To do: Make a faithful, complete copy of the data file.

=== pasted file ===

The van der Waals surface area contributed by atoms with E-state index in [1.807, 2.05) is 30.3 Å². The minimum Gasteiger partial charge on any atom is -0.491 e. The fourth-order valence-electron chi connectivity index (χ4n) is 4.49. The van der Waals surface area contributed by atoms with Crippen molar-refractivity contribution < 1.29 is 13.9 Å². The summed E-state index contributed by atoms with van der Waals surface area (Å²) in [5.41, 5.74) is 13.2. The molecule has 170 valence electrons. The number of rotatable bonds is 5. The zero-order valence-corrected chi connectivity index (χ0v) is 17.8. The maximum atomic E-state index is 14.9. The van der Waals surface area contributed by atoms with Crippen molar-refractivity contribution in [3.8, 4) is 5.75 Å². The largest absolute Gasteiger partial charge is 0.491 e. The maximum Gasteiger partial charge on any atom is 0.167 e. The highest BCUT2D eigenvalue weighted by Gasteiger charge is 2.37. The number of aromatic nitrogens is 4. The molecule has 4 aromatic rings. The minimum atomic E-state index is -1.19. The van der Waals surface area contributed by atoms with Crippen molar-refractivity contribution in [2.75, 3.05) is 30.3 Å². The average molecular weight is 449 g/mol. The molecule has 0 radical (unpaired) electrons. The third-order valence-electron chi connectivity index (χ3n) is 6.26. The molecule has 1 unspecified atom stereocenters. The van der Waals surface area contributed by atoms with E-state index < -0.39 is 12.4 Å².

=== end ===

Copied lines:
The van der Waals surface area contributed by atoms with E-state index in [1.807, 2.05) is 30.3 Å². The minimum Gasteiger partial charge on any atom is -0.491 e. The fourth-order valence-electron chi connectivity index (χ4n) is 4.49. The van der Waals surface area contributed by atoms with Crippen molar-refractivity contribution < 1.29 is 13.9 Å². The summed E-state index contributed by atoms with van der Waals surface area (Å²) in [5.41, 5.74) is 13.2. The molecule has 170 valence electrons. The number of rotatable bonds is 5. The zero-order valence-corrected chi connectivity index (χ0v) is 17.8. The maximum atomic E-state index is 14.9. The van der Waals surface area contributed by atoms with Crippen molar-refractivity contribution in [3.8, 4) is 5.75 Å². The largest absolute Gasteiger partial charge is 0.491 e. The maximum Gasteiger partial charge on any atom is 0.167 e. The highest BCUT2D eigenvalue weighted by Gasteiger charge is 2.37. The number of aromatic nitrogens is 4. The molecule has 4 aromatic rings. The minimum atomic E-state index is -1.19. The van der Waals surface area contributed by atoms with Crippen molar-refractivity contribution in [2.75, 3.05) is 30.3 Å². The average molecular weight is 449 g/mol. The molecule has 0 radical (unpaired) electrons. The third-order valence-electron chi connectivity index (χ3n) is 6.26. The molecule has 1 unspecified atom stereocenters. The van der Waals surface area contributed by atoms with E-state index < -0.39 is 12.4 Å².